One film I was interested in was Dark Skies.  I saw this come out a few months ago, and missed it in the theatres, so I was anxiously awaiting the dvd release. I am glad to say that I was pleasantly surprised with this moody, alien abduction story.

Lacy and Daniel Barrett (Keri Russell and Josh Hamilton) seem to lead an idyllic, boring suburban life.  Two sons, Jesse (Dakota Goyo) and Sam (Kadan Rockett), a nice house and barbeques on the weekends.  It’s great, except for the fact that Daniel, who was laid off, can’t find a job and Lacy, a real estate agent, can’t sell any houses.  They are also plagued by bizarre, nightly happenings. Each night, the events get stranger, and every day, the family becomes more stressed. Food scattered and half eaten on the kitchen floor, various household items impossibly stacked to the ceiling and a disturbing bird incident seem like mild annoyances after weird seizures start to affect the entire family.  When there is evidence of abuse with their sons, Lacy and Daniel are pushed to believe that these events aren’t coming from the boys, a prankster, stress or even this planet.  Enlisting the help of Edwin Pollard (J. K. Simmons), an abduction and alien expert, Lacy and Daniel prepare to accept the unbelievable, and hopefully get their life back.

I liked the mundane, suburban backdrop for this alien abduction story.  The American dream of raising a family and having a ‘normal’ life becomes a nightmare.  The aliens and the disruptions they create are a great metaphor for the lack of control over our lives in general.  I think this film got panned generally because some reviewers thought it was either too clichéd or was a thinly veiled dissertation on right-wing fears of being invaded by foreigners.  I see it as a tad tongue in cheek.  Most plod along only hoping for the house, the car, the job and 2.5 kids.  When things don’t happen as we expect, who you gonna blame, “India and China”? That’s who Daniel’s ‘everyman’ neighbour blames.  But no, it’s not “them” (gasp!).  What better explanation for kids acting up, stress on a marriage, and medical oddities than aliens?  I am a fan of the show Ancient Aliens (and have a secret crush on Giorgio Tsoukalos-the crazy hair guy) where scholars give compelling evidence of aliens being here all along.  Heck, some believe we carry alien DNA.  Who am I to argue?  Better to blame the aliens than ourselves.  I actually like to blame “The Man” myself, who just may have a slightly gray pallor to his skin and lots of probes…but I digress.

Director Scott Stewart (who also directed Priest and Legion), did a decent job with the mood of Dark Skies.  Although I though the pacing was a tad slow, you could feel the foreboding tension building as we move through the story, and I loved the simplicity of the film.  Special effects were minimal but effective to make this story believable, and I found the stark quality to each scene brought the characters and their emotions to the forefront.  And speaking of characters, I though the cast did a good job in portraying the regular suburban family, but the stand out for me was J. K. Simmons.  I have been a fan of his since OZ where he played Vern Schillinger, the leader of the Aryan Brotherhood and someone you just loved to hate.  Usually he nails various gruff, abrasive roles, but this time around, he is very quiet and subdued.  His character Pollard is quite different from the clichéd alien conspiracy theorist.  He believes because he knows.  He has given in to the reality of aliens among us and also lives with a bunch of cats which is great in my books.  Pollard has only a few moments in the film, but he brings in a touch of comedy and is a great transition to the tense finale.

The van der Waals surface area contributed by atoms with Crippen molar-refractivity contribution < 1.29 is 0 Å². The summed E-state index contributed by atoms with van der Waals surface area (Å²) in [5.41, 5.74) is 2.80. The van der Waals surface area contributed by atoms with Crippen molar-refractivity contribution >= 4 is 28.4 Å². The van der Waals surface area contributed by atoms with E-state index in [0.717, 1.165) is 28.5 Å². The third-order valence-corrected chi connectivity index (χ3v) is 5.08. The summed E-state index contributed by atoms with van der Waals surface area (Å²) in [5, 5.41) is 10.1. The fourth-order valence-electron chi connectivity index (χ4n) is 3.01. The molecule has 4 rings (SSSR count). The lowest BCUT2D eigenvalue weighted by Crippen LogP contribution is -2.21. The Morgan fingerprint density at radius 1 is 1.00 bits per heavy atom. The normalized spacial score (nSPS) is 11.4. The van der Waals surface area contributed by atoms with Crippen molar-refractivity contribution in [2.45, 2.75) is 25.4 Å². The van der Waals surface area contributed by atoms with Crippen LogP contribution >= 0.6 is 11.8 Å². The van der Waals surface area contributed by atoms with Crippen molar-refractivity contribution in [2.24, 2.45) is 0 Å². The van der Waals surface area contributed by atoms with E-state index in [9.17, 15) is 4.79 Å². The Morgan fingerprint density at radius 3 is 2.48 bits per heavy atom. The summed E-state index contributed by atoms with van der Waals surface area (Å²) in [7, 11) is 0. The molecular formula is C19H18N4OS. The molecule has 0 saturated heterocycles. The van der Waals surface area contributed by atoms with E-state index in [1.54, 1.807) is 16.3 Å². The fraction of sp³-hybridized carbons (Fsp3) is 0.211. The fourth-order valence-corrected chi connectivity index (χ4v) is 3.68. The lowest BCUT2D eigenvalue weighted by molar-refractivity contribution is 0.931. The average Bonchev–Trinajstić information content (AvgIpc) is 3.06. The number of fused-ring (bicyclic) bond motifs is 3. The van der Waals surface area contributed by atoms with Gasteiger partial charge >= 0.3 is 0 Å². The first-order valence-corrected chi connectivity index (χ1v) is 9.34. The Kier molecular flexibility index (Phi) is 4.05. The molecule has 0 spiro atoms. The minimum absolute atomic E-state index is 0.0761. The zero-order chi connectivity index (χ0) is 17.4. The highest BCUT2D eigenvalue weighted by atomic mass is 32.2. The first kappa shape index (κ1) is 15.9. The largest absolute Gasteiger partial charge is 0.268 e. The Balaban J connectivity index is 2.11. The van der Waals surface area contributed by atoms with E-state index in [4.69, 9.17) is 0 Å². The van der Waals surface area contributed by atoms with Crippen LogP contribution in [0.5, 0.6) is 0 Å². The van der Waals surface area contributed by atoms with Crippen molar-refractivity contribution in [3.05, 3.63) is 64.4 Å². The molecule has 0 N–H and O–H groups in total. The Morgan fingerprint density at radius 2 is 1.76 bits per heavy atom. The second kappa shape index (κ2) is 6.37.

Dark Skies is a great addition to the abduction genre.  Stewart creates an interesting film that takes everyday family stresses in the all American clueless home and gives them a more sinister origin.  Definitely makes you think about that weird mosquito bite, or why that bird keeps looking at you funny…

Favourite Scene:  When Lacy learns that dogs will go berserk when aliens are near, she races to the local pound.  Stopping in front of a particularly nutso German Shepherd named Clive who is described as “Aggressive!!!”, she makes a clipped statement rather than a question, “What about this one?…yeah” to son Jesse.  Yeah, Clive will do.

Most Memorable Line:  When talking to Pollard about why they have been chosen by the aliens, Lacy asks, “What makes us so special?”, to which he flatly replies, “Nothing.”  It’s true.  The aliens are just messing with us because we are boring lab rats.  Not like we’ve solved any problems here on Earth, or stopped any wars for world peace, or treat each other any better.  Earth is probably the worst truck stop in the universe…